Ancient Nalanda University Now a UNESCO World Heritage Site
The excavated ruins of Nalanda, one of the most historically significant seats of Buddhist learning in ancient India, have been declared a UNESCO World Heritage Site, following a seven-year bid by India to have the historic site recognized by the UN’s cultural agency.
An announcement by UNESCO on 15 July also placed three other sites of special interest from around the world on its World Heritage List: China's bronze age Zuojiang Huashan rock art cultural landscape, Iran's ancient aqueducts known as qanat, and Micronesia's artificial islets of Nan Madol, of which the latter was simultaneously placed on the List of World Heritage in Danger. Assembled in the Turkish city of Istanbul from July 10–20, the 40th Session of World Heritage Committee has been reviewing 27 sites—14 cultural, nine natural, and four mixed—that have been nominated for the World Heritage List.
Noting that the site “includes stupas, shrines, viharas (residential and educational buildings), and important art works in stucco, stone and metal,” UNESCO said in its statement that, “Nalanda stands out as the most ancient university of the Indian Subcontinent. It engaged in the organized transmission of knowledge over an uninterrupted period of 800 years. The historical development of the site testifies to the development of Buddhism into a religion and the flourishing of monastic and educational traditions.” (UNESCO)
Said to have been the world’s first international residential university, Nalanda was a renowned mahavihara or Buddhist monastery and center of learning in Magadha, one of the 16 kingdoms of ancient India. It was established in the 3rd century as a monastery, before being developed as a university in the 5th century. At its peak, Nalanda accommodated more than 2,000 teachers and over 10,000 students, attracting scholars and students from as far away as China, Indonesia, Korea, Persia, Tibet, and Turkey. Located in the eastern Indian state of Bihar, some 60 miles from the state capital Patna, Nalanda was uncovered during excavations by the Archaeological Survey of India during 1915–37 and 1974–82.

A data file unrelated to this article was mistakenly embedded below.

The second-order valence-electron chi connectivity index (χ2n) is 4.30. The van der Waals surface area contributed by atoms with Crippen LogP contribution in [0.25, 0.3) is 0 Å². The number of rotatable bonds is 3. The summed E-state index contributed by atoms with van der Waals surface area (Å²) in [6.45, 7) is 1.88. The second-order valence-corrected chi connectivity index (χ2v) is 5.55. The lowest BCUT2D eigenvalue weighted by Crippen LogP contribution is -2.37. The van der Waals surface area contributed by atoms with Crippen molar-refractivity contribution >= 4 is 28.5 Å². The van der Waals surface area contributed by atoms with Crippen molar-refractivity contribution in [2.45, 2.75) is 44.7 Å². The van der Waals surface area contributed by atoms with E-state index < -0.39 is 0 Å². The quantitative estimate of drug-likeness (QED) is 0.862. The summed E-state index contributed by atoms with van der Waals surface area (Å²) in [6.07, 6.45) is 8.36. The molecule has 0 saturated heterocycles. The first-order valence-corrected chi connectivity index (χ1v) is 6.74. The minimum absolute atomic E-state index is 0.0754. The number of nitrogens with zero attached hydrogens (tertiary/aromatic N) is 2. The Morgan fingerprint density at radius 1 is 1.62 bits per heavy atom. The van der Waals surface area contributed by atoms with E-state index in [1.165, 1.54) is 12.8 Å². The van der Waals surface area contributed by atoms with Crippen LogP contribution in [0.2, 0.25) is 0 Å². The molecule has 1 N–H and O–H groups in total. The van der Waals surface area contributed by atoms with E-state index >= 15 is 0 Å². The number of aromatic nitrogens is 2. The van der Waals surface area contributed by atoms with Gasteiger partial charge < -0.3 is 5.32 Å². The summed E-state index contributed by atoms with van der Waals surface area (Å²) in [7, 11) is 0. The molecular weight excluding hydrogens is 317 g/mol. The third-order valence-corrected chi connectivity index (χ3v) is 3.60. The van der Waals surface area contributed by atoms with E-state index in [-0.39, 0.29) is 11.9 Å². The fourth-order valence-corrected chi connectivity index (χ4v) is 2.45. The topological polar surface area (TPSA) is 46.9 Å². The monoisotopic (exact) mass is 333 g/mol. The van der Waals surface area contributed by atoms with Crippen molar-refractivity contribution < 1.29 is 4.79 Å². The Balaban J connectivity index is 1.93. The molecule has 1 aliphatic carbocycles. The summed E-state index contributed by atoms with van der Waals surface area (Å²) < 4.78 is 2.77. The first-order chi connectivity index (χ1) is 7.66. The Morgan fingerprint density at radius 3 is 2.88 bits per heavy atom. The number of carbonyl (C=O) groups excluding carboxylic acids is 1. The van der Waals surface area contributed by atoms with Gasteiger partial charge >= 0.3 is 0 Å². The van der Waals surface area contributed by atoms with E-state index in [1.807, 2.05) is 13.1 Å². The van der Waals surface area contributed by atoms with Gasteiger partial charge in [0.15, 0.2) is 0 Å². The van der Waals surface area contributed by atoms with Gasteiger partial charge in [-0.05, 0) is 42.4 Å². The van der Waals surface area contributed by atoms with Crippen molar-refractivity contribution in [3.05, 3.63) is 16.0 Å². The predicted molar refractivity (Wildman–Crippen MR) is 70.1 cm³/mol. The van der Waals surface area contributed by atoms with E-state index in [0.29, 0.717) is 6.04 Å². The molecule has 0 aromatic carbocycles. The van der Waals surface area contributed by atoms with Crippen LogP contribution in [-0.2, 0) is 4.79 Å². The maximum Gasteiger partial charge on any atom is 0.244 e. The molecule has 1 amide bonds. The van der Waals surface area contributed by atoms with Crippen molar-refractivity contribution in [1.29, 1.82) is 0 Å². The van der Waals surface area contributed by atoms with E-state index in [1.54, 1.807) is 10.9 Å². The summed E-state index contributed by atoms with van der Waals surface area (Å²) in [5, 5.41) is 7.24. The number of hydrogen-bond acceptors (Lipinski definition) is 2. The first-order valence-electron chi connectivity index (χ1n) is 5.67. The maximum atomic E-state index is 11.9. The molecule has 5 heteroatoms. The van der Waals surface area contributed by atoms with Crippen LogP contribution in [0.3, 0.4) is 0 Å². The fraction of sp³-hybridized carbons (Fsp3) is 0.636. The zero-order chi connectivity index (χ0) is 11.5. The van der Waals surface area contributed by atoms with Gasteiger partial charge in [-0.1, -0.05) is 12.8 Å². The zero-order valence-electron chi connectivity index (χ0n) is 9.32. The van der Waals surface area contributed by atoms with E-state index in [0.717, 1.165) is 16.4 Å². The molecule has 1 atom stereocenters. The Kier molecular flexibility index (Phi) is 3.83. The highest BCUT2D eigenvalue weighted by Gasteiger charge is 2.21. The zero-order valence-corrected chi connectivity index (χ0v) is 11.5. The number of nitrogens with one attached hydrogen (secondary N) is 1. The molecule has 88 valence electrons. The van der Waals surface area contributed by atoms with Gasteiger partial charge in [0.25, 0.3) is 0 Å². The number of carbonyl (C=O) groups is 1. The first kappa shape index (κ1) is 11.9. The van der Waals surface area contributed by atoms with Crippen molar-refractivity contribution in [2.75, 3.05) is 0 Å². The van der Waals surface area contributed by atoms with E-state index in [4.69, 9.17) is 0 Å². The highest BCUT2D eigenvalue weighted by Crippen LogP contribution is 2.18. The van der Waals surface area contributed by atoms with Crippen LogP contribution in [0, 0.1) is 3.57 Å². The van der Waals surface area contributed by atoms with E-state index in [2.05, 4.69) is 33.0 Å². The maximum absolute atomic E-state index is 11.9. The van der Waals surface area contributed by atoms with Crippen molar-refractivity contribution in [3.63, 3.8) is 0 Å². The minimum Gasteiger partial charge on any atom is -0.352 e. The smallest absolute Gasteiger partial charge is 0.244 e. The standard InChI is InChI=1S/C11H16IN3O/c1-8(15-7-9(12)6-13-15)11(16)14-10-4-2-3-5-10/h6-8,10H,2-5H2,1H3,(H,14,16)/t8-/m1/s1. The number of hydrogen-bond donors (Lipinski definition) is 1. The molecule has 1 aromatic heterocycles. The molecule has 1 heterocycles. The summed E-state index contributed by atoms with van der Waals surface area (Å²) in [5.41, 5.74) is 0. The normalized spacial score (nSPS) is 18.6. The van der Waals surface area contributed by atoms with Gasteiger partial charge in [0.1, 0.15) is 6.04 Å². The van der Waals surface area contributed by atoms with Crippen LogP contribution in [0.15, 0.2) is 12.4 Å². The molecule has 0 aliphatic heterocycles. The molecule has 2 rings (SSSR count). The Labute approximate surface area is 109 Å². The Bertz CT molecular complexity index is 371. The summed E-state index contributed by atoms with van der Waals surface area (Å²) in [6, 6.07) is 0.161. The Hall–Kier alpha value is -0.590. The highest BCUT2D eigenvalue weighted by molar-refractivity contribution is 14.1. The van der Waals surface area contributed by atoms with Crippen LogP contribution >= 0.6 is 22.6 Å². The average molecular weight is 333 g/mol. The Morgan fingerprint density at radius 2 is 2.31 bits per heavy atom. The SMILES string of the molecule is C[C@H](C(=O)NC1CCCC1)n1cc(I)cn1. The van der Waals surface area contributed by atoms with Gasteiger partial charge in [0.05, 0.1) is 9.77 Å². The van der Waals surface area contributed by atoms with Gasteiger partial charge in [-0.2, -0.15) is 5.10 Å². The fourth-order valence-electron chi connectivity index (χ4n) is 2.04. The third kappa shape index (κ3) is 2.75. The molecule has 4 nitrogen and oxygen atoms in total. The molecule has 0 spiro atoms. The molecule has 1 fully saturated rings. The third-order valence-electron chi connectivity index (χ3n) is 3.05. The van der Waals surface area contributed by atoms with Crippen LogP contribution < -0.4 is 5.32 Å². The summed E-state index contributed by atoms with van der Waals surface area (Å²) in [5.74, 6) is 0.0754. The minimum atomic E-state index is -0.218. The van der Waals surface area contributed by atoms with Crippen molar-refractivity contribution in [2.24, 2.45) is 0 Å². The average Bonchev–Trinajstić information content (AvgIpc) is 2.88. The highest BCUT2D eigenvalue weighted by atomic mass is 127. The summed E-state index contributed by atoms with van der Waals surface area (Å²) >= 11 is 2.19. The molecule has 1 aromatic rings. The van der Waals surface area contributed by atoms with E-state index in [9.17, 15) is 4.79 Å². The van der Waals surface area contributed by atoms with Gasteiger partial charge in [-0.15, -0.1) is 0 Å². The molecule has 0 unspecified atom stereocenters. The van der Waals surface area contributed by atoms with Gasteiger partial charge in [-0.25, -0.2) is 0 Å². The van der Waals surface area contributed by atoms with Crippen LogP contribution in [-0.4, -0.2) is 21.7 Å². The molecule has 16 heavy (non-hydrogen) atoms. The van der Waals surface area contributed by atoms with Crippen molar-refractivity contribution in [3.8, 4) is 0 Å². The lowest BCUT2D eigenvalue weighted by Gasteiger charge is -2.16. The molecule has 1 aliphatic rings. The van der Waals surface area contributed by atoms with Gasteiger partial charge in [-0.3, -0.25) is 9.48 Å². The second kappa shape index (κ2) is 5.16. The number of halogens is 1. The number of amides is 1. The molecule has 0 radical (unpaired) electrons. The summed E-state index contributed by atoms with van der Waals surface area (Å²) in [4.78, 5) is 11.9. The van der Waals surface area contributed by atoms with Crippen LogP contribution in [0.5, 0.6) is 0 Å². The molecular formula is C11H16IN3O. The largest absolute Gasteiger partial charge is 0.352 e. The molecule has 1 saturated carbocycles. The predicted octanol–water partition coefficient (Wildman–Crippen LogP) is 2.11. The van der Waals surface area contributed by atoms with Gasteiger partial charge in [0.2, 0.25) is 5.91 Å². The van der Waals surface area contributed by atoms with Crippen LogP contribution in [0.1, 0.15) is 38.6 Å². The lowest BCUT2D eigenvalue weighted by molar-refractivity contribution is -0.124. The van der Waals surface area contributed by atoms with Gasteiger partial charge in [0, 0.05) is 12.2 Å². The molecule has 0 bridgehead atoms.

“It is a matter for pride for Bihar as well as the nation," said superintending archaeologist Pravin K. Mishra following the UNESCO announcement. “The ancient Nalanda University was a major mahavihara or a large Buddhist monastery that also doubled up as an important center of learning . . . in the erstwhile kingdom of Magadh.” (The Times of India)
The noted Chinese Buddhist monk and scholar Xuanzang (602–64), who spent many years traveling in India, visited Nalanda first in 637 and again in 642, spending a total of about two years there. The monk, who attended courses in grammar, logic, Sanskrit, and the Yogacara school of Buddhist philosophy, left a detailed written description of the university and its stupas, monasteries, temples, and meditation halls.
Nalanda was ransacked and destroyed in the 12th century by an invading army commanded by the Turkic general Bakhtiar Khilji (d. 1206). According to references in literature, both Nalanda and the university of Vikramshila were sacked in 1193. In his historical chronicle of the Islamic world Tabaqat-i-Nasiri, the Persian historian Minhaj-i-Siraj reported that thousands of monks were burned alive and thousands more beheaded as Khilji sought to uproot Buddhism. The burning of the university’s library lasted several months and “smoke from the burning manuscripts hung for days like a dark pall over the low hills.” (Wikipedia)
Four sites inscribed on UNESCO’s World Heritage List (UNESCO)
UNESCO declares Nalanda Mahavihara World Heritage Site (The Times of India)
Nalanda University declared World Heritage Site by UNESCO (American Bazaar)
India has a new UNESCO World Heritage site (Condé Nast Traveller)
Unesco adds India's ancient Nalanda University to World Heritage list (The Straits Times)
Nalanda University Reviewed as Potential World Heritage Site (Buddhistdoor Global)